Inductive Entity Representations from Text via Link Prediction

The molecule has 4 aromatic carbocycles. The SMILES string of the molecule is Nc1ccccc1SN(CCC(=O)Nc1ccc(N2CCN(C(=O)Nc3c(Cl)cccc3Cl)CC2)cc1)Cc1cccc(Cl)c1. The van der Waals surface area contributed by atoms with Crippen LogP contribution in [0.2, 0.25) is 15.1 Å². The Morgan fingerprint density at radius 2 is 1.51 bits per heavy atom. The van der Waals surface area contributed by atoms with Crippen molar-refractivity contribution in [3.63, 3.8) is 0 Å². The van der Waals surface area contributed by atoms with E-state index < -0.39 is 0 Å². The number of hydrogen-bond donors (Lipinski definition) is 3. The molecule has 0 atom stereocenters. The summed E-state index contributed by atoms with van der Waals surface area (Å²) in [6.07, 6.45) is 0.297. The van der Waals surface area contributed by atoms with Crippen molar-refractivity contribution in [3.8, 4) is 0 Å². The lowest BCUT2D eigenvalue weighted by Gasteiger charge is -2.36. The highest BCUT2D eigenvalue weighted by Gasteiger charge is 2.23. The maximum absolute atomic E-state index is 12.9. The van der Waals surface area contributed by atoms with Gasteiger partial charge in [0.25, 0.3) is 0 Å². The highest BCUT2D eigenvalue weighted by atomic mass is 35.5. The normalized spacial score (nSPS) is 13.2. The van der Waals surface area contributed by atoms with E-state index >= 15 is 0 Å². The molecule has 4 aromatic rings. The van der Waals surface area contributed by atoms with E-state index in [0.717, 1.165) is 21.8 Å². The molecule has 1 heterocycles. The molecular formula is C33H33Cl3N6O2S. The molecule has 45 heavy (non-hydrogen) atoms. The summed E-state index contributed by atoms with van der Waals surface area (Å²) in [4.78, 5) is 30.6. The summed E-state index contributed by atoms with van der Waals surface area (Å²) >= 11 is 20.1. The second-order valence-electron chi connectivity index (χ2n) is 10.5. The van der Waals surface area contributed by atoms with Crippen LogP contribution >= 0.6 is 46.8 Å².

Knowledge Graphs (KG) are of vital importance for multiple applications on the web, including information retrieval, recommender systems, and metadata annotation. Regardless of whether they are built manually by domain experts or with automatic pipelines, KGs are often incomplete. Recent work has begun to explore the use of textual descriptions available in knowledge graphs to learn vector representations of entities in order to preform link prediction. However, the extent to which these representations learned for link prediction generalize to other tasks is unclear. This is important given the cost of learning such representations. Ideally, we would prefer representations that do not need to be trained again when transferring to a different task, while retaining reasonable performance. In this work, we propose a holistic evaluation protocol for entity representations learned via a link prediction objective. We consider the inductive link prediction and entity classification tasks, which involve entities not seen during training. We also consider an information retrieval task for entity-oriented search. We evaluate an architecture based on a pretrained language model, that exhibits strong generalization to entities not observed during training, and outperforms related state-of-the-art methods (22% MRR improvement in link prediction on average). We further provide evidence that the learned representations transfer well to other tasks without fine-tuning. In the entity classification task we obtain an average improvement of 16% in accuracy compared with baselines that also employ pre-trained models. In the information retrieval task, we obtain significant improvements of up to 8.8% in NDCG@10 for natural language queries. We thus show that the learned representations are not limited KG-specific tasks, and have greater generalization properties than evaluated in previous work.

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